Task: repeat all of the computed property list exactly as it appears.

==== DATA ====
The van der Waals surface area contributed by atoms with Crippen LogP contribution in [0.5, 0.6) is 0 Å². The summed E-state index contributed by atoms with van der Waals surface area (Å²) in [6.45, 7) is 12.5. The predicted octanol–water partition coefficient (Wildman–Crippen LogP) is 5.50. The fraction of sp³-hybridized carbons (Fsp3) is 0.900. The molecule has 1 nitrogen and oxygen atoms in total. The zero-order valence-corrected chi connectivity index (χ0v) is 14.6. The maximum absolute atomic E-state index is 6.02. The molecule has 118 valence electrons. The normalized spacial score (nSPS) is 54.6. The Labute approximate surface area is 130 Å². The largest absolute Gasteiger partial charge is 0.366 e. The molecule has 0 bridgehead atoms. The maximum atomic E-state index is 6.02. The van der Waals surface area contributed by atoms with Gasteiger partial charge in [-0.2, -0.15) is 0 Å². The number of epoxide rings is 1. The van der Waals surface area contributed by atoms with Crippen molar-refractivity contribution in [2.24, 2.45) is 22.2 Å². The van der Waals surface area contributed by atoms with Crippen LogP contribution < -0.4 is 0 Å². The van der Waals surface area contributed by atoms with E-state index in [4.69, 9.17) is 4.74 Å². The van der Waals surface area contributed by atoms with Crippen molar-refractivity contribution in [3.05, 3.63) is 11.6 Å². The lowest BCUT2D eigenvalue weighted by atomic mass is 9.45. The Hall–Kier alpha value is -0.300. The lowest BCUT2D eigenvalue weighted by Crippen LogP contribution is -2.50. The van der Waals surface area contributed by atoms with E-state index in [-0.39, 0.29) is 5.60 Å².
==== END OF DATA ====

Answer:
The van der Waals surface area contributed by atoms with Crippen LogP contribution in [0.5, 0.6) is 0 Å². The summed E-state index contributed by atoms with van der Waals surface area (Å²) in [6.45, 7) is 12.5. The predicted octanol–water partition coefficient (Wildman–Crippen LogP) is 5.50. The fraction of sp³-hybridized carbons (Fsp3) is 0.900. The molecule has 1 nitrogen and oxygen atoms in total. The zero-order valence-corrected chi connectivity index (χ0v) is 14.6. The maximum absolute atomic E-state index is 6.02. The molecule has 118 valence electrons. The normalized spacial score (nSPS) is 54.6. The Labute approximate surface area is 130 Å². The largest absolute Gasteiger partial charge is 0.366 e. The molecule has 0 bridgehead atoms. The maximum atomic E-state index is 6.02. The van der Waals surface area contributed by atoms with Gasteiger partial charge in [-0.2, -0.15) is 0 Å². The number of epoxide rings is 1. The van der Waals surface area contributed by atoms with Crippen molar-refractivity contribution in [2.24, 2.45) is 22.2 Å². The van der Waals surface area contributed by atoms with Crippen LogP contribution < -0.4 is 0 Å². The van der Waals surface area contributed by atoms with E-state index in [4.69, 9.17) is 4.74 Å². The van der Waals surface area contributed by atoms with Crippen molar-refractivity contribution in [3.05, 3.63) is 11.6 Å². The lowest BCUT2D eigenvalue weighted by atomic mass is 9.45. The Hall–Kier alpha value is -0.300. The lowest BCUT2D eigenvalue weighted by Crippen LogP contribution is -2.50. The van der Waals surface area contributed by atoms with E-state index in [-0.39, 0.29) is 5.60 Å².